### Neumann's blog

By Neumann, history, 4 months ago, , Greetings Codeforces Community! CodeChef September Long Challenge is just around the corner. Everyone is encouraged to partake starting 6th September till 16th September. It is an occasion to put to test your exceptional programming skills.

The problem statements will be available in English, Hindi, Bengali, Russian, Mandarin and Vietnamese.

Accompanying me on the problem setting panel are:

In despite of having two chess "world champions" in the judge panel, this time there are no chess problems.

Hope to see you participating! Comments (44)
 » In problem DODGERS I have a doubt in getting l,r from x,y if(s==0) l=(x-1)%(N+1) and x is in range of [1,N] then l will be in range of [0,N-1] is it correct or i am understanding it wrong.Please help
•  » » You added parentheses that aren't in the statement. It's modulo $N$, then plus 1, as normal precedence rules say.
•  » » » ohh shit, how can i miss that.Btw thanks
 » The challenge is over.Congrats to the winners!Div 1. narry .I. (The cf logo coder) wmoise wrong_answer_1 zhouyuyang Div 2.
•  » » Are you sure thats CF logo?
•  » » Alekhine Chef Designed a Network: CHEFK1 . I think author solution is wrong for this problem . Critical test case: 22 242 . Ans should be 22 . But my code passed which shows output 21 . My connections: https://ideone.com/1xUKm4If you have better answer give me the connection . Not only 22 242 . It does not follow pattern for n=22 ,24,25,28,34,37,38,39,40,42,44,45,46,48,49,50,52,54,55,56,58,59,60,62,6364,65,66,69,70,71,72,73,74,75,76,77,78,79,80,81,82,83 .My bruteforce code: https://ideone.com/ahag0pMy Accepted code: https://ideone.com/3vklml
•  » » » 4 months ago, # ^ | ← Rev. 2 →   ans is 21 construct without self edges with degree 20. hence, 2E = 20 * 22 => E=220,that is max number of edges we can built if degree is 20. now add self loops which are atmost 22 adding 1 degree to each edge. so net required is 21.
•  » » » » 4 months ago, # ^ | ← Rev. 2 →   You can not count same edges twice. How can 22 nodes all have equal and unique 20 edges i can't understand. Let me understand, please write a printf code to show me which are the connections you are counting.
•  » » » » » do u know this 2*E <= n*degree, if not then google.you could also work on paper, its very simple.see one edge contributes to degree of two nodes. for building of graph that you have to do on your own, and you will able to it easily one you understand above equation.
 » 4 months ago, # | ← Rev. 2 →   can someone please explain their approach for DODGERS and DOOFST?
•  » » DOOFST:Subtask 1: Everyone hates each other, so everyone has to be in different groups at some point. Divide the bit string in half, left half gets all $0$, right half gets all $1$, then recursively divide each half again. You get something like 00001111 00110011 01010101 Subtask 2: In short: it should be a complete k-partite graph for some k.In not-short: If there is no edge between some pair of people, then these people must belong to the same group every time. Let's "invert" the graph, in every pair where there was an edge, now there's no edge, and vice-versa. Find the connected components in the inverted graph, you get this problem.After we've found the inverted connected components, let's return to our original graph. If there is any edge that connects two nodes in the same inverted connected component, then answer is $-1$. Otherwise we can consider each inverted CCs as a single node, every inverted CCs hate each other, so now the problem is literally subtask 1 again.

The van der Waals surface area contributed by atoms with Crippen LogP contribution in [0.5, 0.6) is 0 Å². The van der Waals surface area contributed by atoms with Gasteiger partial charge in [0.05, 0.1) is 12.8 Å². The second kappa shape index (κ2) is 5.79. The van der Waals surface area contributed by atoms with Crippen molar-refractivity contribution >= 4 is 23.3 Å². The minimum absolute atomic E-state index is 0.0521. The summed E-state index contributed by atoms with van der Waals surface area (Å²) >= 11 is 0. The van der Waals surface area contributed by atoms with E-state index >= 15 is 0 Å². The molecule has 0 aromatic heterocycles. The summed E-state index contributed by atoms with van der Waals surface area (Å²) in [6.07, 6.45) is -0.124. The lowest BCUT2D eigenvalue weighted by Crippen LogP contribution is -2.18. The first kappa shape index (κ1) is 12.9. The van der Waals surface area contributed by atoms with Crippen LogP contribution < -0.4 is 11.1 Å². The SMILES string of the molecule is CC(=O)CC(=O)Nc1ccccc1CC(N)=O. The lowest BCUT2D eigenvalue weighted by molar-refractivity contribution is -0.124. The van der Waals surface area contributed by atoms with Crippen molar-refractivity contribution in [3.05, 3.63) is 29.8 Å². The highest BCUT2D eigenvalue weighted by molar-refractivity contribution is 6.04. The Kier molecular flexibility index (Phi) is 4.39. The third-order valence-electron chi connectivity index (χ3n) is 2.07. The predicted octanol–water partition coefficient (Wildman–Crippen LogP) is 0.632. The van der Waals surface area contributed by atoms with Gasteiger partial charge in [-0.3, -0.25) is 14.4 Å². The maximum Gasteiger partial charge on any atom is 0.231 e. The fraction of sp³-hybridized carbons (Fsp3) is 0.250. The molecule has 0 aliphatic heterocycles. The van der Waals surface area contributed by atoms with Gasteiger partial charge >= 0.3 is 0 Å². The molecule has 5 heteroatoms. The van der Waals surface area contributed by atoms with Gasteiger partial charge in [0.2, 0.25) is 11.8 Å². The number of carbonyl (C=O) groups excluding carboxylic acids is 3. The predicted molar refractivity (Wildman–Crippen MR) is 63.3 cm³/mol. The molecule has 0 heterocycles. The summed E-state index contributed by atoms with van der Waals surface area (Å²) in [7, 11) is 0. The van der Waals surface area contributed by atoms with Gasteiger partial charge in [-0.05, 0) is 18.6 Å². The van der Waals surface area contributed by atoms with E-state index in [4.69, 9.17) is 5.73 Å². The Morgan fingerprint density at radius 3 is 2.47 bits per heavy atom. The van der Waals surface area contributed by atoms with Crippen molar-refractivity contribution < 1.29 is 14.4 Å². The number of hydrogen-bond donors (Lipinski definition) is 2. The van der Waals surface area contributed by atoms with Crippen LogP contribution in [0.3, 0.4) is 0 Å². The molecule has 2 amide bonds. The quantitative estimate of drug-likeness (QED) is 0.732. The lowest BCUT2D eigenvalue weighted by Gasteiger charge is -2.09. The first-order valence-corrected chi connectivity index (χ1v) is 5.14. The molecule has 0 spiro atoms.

•  » » » 4 months ago, # ^ | ← Rev. 2 →   more related problem than connected components, https://codeforces.com/problemset/problem/190/E after building connected components, we just have to build complete graph. using divide and conquer and maintain address of parent.
•  » » » Hello! First of all thanks a lot for such a nice explanation. I implemented the solution but got WA in just 1 test case. If possible then Can you please help?solution
•  » » » » I think you missed case $M = 0$. Should be $0$ operations.
•  » » » Can you please explain me this a little more.
•  » » » » Can you please explain me your question a little more? :)I don't know which part you are not understanding. It is simply "subtask 2 = subtask 1 + 920E or 190E". Take a small test for example: 3 1 1 2 We can see here that $1$ and $3$ don't hate each other, so every time the hate-inator fires, they have to be in the same group. $2$ and $3$ must also be in the same group. Since $1$, $3$, and $2$ must be in the same group every time, it's impossible to get $1$ and $2$ to hate each other, so the answer is $-1$.With the same reasoning we can invert the graph and solve with the exact same idea as 920E or 120E.
•  » » 4 months ago, # ^ | ← Rev. 3 →   I couldn't solve DODGERS, but I liked DOOFST a lot. Try to think for a few minutes, before opening each successive hint. Hint 1If there is no edge between two people, then it means, they were in the same set for all operations. We shall call $u$ and $v$ disconnected, if they have no direct edge between them. Hint 2If $u$,$v$ are disconnected, and $v$,$w$ are disconnected, then $u$,$w$ must be disconnected. ProofSince $u$ and $v$ are disconnected, they were always in the same set ( say A ). Since $v$ and $w$ are also disconnected, they were always in the same set ( say B ). But $v$ was in both, so A = B. This might not seem very convincing, so you might want to prove by contradiction, assuming that $u$ and $w$ are connected. That is easy. Hint 3If we think about the transpose graph ( if there is a edge remove it, and if there is no edge add it ). Then we basically have transitivity from Hint $2$.Claim: Transpose graph will be a Cartesian Product of some number of Complete Graphs ( Cliques ). FinalAll this is fine, but what about calculating answer. Let's say you find the total number of cliques in the transpose graph, say X. Claim: Minimum operations required is logX ( first power of 2 >= X ). Think about what the operation should be when you are in the transpose space.